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Book Pitching Advice Article on Times Higher Education

I was really excited to discover this article by Katharine Reeve on Times Higher Education – it’s, of course, excellent!

Reeve picks up on the key point that drives this website, which is that there isn’t much support for academic writers when it comes to learning how to propose and write a book. She states:

“While fiction authors are surrounded by advice books, websites and degree courses designed to help them get published, academic authors are left to their own devices. How are you supposed to know what is and what is not a publishable text? An academic is generally a researcher first and a writer second: you may be an international authority on Viking headwear or poststructuralist theory, but you are unlikely to be as expert at writing full-length publishable books. Unless you have a savvy supervisor or have learned by trial and error, getting into print can be tough.”

She also goes on to offer some insight on why publishing is so important:

“It makes them visible, earns respect and a reputation and ultimately legitimates them as academics. And perhaps more importantly, it gives their mothers something tangible to boast about.”

This last point about mothers made me laugh, but actually it’s not far from the truth. You spend your whole PhD-period working on something apparently intangible to everyone except your supervisor, so the desire to produce something you can actually point at in the real world only intensifies after you’ve finished and – still to the mind of all outsiders – don’t appear to have anything to show for your hard slog. All that aside, in this employment climate, having a book under your belt is really going to lend weight to your CV, but I like the fact Reeve doesn’t disregard the complex weave of emotions that constitute the academic lifestyle.

She also mentions the ‘sustained deep thinking’ that is required to write a book. It was this style of working that caused my infamous Nutella addiction in the last few months of my thesis-writing. But I think it bears mentioning that another pull towards book-writing is the knowledge that no matter how debilitating the ‘deep thinking’ can be (and nutritional worries aside) it’s kind of addictive. When you really climb inside an idea and make it your home, it starts to become a bit like one of those Magic Eye pictures from the 1990s (you know, the spotty ones you’d stare at in shops and then suddenly see the Statue of Liberty in 3D). I always think it’s important to remember that yes you want something to show for all that work and yes, you also want to advance your career, but when planning a book, you’re also looking forward to the think-fest that will inevitably ensue. It was Reeve’s phrase ‘sustained deep thinking’ that reminded me of all this – it’s easy to lose sight of all the reasons you’re planning a book when you’re actually planning it – and it does sound so much better than calling it the Nutella Phase!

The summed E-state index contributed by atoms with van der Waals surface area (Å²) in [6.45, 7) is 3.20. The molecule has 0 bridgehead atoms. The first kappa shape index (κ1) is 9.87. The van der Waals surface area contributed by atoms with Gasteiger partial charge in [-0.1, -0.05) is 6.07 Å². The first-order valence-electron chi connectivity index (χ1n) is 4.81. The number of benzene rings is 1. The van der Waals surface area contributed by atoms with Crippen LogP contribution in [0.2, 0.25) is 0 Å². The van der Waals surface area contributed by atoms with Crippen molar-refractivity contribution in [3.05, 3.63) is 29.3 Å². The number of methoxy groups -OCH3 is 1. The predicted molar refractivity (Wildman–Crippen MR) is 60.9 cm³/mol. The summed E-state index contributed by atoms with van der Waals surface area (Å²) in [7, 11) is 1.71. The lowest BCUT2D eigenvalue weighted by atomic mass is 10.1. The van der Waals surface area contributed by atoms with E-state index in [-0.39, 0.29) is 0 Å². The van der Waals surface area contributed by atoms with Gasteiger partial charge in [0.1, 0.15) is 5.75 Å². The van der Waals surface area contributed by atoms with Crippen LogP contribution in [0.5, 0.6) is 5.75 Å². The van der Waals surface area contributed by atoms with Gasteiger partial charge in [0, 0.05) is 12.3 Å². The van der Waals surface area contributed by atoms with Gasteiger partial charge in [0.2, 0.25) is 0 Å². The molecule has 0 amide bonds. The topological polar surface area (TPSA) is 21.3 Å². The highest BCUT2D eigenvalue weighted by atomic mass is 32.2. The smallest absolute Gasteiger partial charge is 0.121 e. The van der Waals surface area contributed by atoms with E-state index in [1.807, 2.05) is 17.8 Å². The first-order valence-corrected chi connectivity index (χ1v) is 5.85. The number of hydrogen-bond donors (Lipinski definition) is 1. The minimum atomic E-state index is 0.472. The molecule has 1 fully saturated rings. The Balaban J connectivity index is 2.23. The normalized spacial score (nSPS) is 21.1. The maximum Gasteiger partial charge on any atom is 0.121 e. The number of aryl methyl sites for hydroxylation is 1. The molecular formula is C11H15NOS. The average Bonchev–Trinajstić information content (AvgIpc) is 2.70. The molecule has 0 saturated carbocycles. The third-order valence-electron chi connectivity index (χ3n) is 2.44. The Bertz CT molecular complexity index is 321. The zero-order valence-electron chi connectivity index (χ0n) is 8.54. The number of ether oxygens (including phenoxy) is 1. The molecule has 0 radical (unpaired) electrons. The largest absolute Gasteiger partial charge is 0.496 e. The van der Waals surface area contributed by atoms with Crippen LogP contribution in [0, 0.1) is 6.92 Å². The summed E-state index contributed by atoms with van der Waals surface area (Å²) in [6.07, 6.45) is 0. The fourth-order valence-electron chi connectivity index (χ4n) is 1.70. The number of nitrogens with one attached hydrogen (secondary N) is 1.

Anyway, firstly, the reason this article is so good is that it provides clear and simple advice on the importance of networking, understanding the nature of different publishing houses, and of course how to win favour with commissioning editors. Reeve made me laugh again with the following advice:

“Resist the temptation to make passes at your editor or to paperclip tenners to your proposal. But friendly courtesies never go amiss. One author knew the best way to curry favour with me was to offer me his pudding at lunch; another taught me about horror films.”

Although now I’m trying to work out which editors might want their nails painted or their colours done – which probably isn’t the best use of my time! 😉

And Reeve has included in this article a great pitching guide and a breakdown of the stages of the publishing process.

The second reason this article is so good is that it speaks many truths I hadn’t thought of. For example the fact that all authors, no matter what level they are at career-wise, find the publishing process a bit daunting. All authors lament the time spent pitching when the book itself will never reach epic sales figures. And all authors will end up pimping their product at every available opportunity.

Really it’s the perfect mini-guide to academic publishing – go check it out!


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